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  • Company non-assessable payments (CGT event G1)

    Non-assessable payments to shareholders are generally made only where a company has shareholder approval to reduce its share capital.

    If you receive a non-assessable payment from a company (that is, a payment that is not a dividend or an amount that is taken to be a dividend for tax purposes), CGT event G1 occurs at the time of the payment. Under CGT event G1, you need to adjust the cost base of the shares. These payments are often referred to as a 'return of capital'.

    If the amount of the non-assessable payment is less than the cost base of the shares at the time of payment, you reduce the cost base and reduced cost base by the amount of the payment.

    If the non-assessable payment exceeds the cost base of your shares, the excess is a capital gain and the cost base of your shares is reduced to zero.

    You can't make a capital loss from the receipt of a non-assessable payment.

    Interim liquidation distributions that are not dividends are generally treated in the same way as other non-assessable payments under CGT event G1.

    Example: Non-assessable payments

    Rob bought 1,500 shares in RAP Ltd on 1 July 1994 for $5 each, including brokerage and stamp duty. On 30 November 2007, as part of a shareholder-approved scheme for the reduction of RAP's share capital, he received a non-assessable payment of 50 cents per share. Just before Rob received the payment, the cost base of each share (without indexation) was $5.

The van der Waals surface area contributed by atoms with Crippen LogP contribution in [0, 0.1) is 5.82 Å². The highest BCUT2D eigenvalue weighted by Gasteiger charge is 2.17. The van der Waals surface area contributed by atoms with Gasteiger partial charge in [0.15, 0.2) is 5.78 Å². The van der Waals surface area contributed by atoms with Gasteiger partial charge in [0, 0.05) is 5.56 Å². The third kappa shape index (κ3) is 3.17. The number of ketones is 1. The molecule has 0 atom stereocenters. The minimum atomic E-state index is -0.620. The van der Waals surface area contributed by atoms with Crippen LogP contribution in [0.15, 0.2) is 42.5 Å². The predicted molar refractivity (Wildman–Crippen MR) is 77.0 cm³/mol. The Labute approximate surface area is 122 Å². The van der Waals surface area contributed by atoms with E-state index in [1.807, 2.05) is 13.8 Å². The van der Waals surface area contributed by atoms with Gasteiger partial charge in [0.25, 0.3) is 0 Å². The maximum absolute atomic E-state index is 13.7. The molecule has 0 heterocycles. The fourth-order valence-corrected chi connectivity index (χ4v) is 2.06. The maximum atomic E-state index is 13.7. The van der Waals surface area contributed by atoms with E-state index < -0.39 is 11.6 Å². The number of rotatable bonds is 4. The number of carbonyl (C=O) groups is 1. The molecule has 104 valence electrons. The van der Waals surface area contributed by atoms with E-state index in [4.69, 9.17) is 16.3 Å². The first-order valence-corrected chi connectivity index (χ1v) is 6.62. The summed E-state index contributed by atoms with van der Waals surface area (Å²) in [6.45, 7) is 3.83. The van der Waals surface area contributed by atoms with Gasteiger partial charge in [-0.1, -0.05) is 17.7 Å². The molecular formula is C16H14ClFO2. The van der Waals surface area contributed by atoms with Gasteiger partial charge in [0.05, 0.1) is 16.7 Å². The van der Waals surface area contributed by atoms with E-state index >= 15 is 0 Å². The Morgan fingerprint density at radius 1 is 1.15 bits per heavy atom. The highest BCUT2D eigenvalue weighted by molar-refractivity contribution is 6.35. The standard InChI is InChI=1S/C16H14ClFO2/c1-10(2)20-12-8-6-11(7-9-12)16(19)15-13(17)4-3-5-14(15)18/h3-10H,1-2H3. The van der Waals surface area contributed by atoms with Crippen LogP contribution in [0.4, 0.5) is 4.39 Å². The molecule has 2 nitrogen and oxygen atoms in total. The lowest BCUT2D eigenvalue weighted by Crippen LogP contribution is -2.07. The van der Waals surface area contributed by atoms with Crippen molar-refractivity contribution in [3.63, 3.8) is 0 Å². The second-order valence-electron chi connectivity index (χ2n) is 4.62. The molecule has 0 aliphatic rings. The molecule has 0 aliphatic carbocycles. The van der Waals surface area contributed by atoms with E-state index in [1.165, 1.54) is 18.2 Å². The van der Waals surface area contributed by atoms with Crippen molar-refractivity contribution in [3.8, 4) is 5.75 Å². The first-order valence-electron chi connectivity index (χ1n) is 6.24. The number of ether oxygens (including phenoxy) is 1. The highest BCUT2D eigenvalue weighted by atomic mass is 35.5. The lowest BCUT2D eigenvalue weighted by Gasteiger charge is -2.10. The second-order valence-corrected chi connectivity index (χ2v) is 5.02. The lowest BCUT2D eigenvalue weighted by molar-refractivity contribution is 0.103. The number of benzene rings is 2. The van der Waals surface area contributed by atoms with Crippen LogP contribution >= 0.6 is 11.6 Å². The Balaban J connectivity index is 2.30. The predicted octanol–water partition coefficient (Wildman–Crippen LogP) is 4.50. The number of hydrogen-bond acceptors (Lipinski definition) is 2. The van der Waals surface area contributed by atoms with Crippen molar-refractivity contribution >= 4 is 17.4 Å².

As the amount of the payment is not more than the cost base (without indexation), he reduces the cost base of each share at 30 November 2007 by the amount of the payment to $4.50 ($5 minus 50 cents). As Rob has chosen not to index the cost base, he can claim the CGT discount if he disposes of the shares in the future.

    End of example

    Non-assessable payments under a demerger

    If you receive a non-assessable payment under an eligible demerger, you don't deduct the payment from the cost base and the reduced cost base of your units or trust interest. Instead, you adjust your cost base and reduced cost base according to the demerger rules.

    You may make a capital gain on the non-assessable payment if it exceeds the cost base of your original unit or trust interest, although you'll be able to choose the CGT rollover.

    An eligible demerger is one that happens on or after 1 July 2002 and satisfies certain tests. The trust making the non-assessable payment will normally advise unit or trust interest holders if this is the case.

    See also:

    Last modified: 17 Jul 2017QC 52214